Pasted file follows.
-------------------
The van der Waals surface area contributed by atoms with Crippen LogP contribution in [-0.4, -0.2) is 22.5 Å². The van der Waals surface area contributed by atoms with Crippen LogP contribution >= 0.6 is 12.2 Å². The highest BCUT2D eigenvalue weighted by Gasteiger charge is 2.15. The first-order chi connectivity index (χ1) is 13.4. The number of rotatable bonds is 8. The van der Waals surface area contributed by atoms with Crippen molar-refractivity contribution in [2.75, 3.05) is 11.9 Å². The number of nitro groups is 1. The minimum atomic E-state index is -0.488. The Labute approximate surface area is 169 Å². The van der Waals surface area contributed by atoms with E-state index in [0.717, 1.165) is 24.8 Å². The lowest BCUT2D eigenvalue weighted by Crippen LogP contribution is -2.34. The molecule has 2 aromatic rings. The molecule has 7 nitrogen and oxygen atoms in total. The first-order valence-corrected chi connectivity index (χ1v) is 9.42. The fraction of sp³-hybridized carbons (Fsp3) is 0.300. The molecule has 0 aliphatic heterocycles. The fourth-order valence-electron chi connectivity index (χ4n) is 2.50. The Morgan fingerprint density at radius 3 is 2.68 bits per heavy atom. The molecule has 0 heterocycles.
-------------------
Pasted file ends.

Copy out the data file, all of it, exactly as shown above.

The van der Waals surface area contributed by atoms with Crippen LogP contribution in [-0.4, -0.2) is 22.5 Å². The van der Waals surface area contributed by atoms with Crippen LogP contribution >= 0.6 is 12.2 Å². The highest BCUT2D eigenvalue weighted by Gasteiger charge is 2.15. The first-order chi connectivity index (χ1) is 13.4. The number of rotatable bonds is 8. The van der Waals surface area contributed by atoms with Crippen molar-refractivity contribution in [2.75, 3.05) is 11.9 Å². The number of nitro groups is 1. The minimum atomic E-state index is -0.488. The Labute approximate surface area is 169 Å². The van der Waals surface area contributed by atoms with E-state index in [0.717, 1.165) is 24.8 Å². The lowest BCUT2D eigenvalue weighted by Crippen LogP contribution is -2.34. The molecule has 2 aromatic rings. The molecule has 7 nitrogen and oxygen atoms in total. The first-order valence-corrected chi connectivity index (χ1v) is 9.42. The fraction of sp³-hybridized carbons (Fsp3) is 0.300. The molecule has 0 aliphatic heterocycles. The fourth-order valence-electron chi connectivity index (χ4n) is 2.50. The Morgan fingerprint density at radius 3 is 2.68 bits per heavy atom. The molecule has 0 heterocycles.